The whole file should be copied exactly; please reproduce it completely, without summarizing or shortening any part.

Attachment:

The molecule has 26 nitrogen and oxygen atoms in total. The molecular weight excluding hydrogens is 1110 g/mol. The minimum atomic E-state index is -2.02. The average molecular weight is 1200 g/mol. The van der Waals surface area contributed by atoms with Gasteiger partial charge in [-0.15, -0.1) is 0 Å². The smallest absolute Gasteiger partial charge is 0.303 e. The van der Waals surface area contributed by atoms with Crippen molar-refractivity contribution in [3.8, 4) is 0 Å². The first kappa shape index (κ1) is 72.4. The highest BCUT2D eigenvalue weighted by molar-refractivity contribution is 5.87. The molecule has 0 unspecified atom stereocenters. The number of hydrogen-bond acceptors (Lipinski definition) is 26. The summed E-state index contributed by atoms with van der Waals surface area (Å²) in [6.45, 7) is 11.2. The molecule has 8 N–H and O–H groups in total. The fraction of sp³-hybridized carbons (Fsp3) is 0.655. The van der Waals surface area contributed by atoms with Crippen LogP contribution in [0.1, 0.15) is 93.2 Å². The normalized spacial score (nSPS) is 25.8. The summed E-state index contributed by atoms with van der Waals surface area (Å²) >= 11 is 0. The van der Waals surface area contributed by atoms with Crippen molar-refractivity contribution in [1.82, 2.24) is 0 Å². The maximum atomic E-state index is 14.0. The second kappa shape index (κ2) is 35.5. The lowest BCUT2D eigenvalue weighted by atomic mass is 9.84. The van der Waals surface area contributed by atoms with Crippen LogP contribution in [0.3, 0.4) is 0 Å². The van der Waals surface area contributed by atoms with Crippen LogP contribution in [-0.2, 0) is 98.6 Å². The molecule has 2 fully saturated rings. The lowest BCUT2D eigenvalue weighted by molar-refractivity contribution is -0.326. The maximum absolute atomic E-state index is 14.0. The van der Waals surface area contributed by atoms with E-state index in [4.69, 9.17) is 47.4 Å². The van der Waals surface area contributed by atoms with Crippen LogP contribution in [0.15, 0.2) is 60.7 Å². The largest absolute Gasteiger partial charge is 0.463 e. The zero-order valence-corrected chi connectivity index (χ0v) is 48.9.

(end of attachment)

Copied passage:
The molecule has 26 nitrogen and oxygen atoms in total. The molecular weight excluding hydrogens is 1110 g/mol. The minimum atomic E-state index is -2.02. The average molecular weight is 1200 g/mol. The van der Waals surface area contributed by atoms with Gasteiger partial charge in [-0.15, -0.1) is 0 Å². The smallest absolute Gasteiger partial charge is 0.303 e. The van der Waals surface area contributed by atoms with Crippen molar-refractivity contribution in [3.8, 4) is 0 Å². The first kappa shape index (κ1) is 72.4. The highest BCUT2D eigenvalue weighted by molar-refractivity contribution is 5.87. The molecule has 0 unspecified atom stereocenters. The number of hydrogen-bond acceptors (Lipinski definition) is 26. The summed E-state index contributed by atoms with van der Waals surface area (Å²) in [6.45, 7) is 11.2. The molecule has 8 N–H and O–H groups in total. The fraction of sp³-hybridized carbons (Fsp3) is 0.655. The van der Waals surface area contributed by atoms with Crippen LogP contribution in [0.1, 0.15) is 93.2 Å². The normalized spacial score (nSPS) is 25.8. The summed E-state index contributed by atoms with van der Waals surface area (Å²) >= 11 is 0. The van der Waals surface area contributed by atoms with Crippen molar-refractivity contribution in [1.82, 2.24) is 0 Å². The maximum atomic E-state index is 14.0. The second kappa shape index (κ2) is 35.5. The lowest BCUT2D eigenvalue weighted by atomic mass is 9.84. The van der Waals surface area contributed by atoms with Crippen LogP contribution in [0.3, 0.4) is 0 Å². The van der Waals surface area contributed by atoms with Crippen LogP contribution in [-0.2, 0) is 98.6 Å². The molecule has 2 fully saturated rings. The lowest BCUT2D eigenvalue weighted by molar-refractivity contribution is -0.326. The maximum absolute atomic E-state index is 14.0. The van der Waals surface area contributed by atoms with E-state index in [4.69, 9.17) is 47.4 Å². The van der Waals surface area contributed by atoms with Crippen LogP contribution in [0.15, 0.2) is 60.7 Å². The largest absolute Gasteiger partial charge is 0.463 e. The zero-order valence-corrected chi connectivity index (χ0v) is 48.9.